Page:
Joseph S. Cantrell, 76, emeritus professor of chemistry and biochemistry at Miami University, in Oxford, Ohio, died suddenly on Jan. 6 in Pearl River, La.
Born in Parker, Kan., Cantrell received an A.B. in chemistry and physics from Kansas State Teachers College, Emporia. He served in the U.S. Army from 1954 to 1957, before returning to graduate studies in physical chemistry at Kansas State University, Manhattan. He earned an M.S. in 1957 and a Ph.D. in 1961, specializing in X-ray crystallography.
Cantrell then joined Procter & Gamble as a research chemist in its Miami Valley Laboratories. Four years later, he joined Miami University's department of chemistry as an assistant professor. He became professor in 1985.
While at the university, Cantrell began a 30-year affiliation with Mound Laboratory, in Miamisburg, participating mainly in X-ray diffraction investigations of radioactive compounds, metal hydrides, and nonradioactive high-energy compounds. He worked with Robert Bowman on the synergistic application of solid-state nuclear magnetic resonance spectroscopy and powder X-ray diffraction to characterize solid metal hydrides.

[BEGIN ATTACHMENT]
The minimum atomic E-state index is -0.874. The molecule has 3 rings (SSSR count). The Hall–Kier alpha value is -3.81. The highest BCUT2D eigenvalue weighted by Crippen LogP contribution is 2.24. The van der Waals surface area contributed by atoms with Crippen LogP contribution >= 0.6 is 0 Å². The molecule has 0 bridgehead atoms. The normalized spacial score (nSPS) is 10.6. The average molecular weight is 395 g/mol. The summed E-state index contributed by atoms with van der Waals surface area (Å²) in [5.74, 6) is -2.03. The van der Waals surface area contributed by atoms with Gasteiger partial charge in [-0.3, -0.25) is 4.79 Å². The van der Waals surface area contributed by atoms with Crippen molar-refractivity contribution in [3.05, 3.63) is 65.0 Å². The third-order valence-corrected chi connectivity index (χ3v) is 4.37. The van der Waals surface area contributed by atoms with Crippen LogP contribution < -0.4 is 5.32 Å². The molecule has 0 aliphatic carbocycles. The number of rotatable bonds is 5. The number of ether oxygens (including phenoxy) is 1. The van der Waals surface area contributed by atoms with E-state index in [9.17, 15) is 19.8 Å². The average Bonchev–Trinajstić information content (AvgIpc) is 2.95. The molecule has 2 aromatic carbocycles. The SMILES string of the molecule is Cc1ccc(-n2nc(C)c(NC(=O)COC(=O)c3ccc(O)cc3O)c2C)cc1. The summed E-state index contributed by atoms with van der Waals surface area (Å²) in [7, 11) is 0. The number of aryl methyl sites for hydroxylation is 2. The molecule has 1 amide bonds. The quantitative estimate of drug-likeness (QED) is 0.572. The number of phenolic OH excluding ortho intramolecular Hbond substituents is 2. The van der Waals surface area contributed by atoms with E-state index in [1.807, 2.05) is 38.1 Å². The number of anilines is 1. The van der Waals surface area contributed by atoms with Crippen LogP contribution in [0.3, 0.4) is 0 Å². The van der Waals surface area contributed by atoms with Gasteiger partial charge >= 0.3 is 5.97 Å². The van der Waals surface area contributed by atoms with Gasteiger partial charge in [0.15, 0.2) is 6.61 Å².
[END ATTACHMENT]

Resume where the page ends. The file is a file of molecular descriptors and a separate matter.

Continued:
Cantrell also worked on flavonoid compounds; thin films and interfacial structures; electron diffraction; and applications of solar energy, photoelectrochemical processes, and electrochemistry.
After retiring from Miami University, he performed contract chemical studies for Lockheed Martin to assist in solving problems related to the space shuttle Columbia disaster in 2003.
He was an emeritus member of ACS, joining in 1954 and serving as chair of its Cincinnati Section in 1985. He was also a member of the Electrochemical Society, the American Crystallographic Association, the American Physical Society, the International Solar Energy Society, and Sigma Xi.
Cantrell is survived by his wife, Margaret; three sons, Mark, Keith, and Kenneth; and six grandchildren.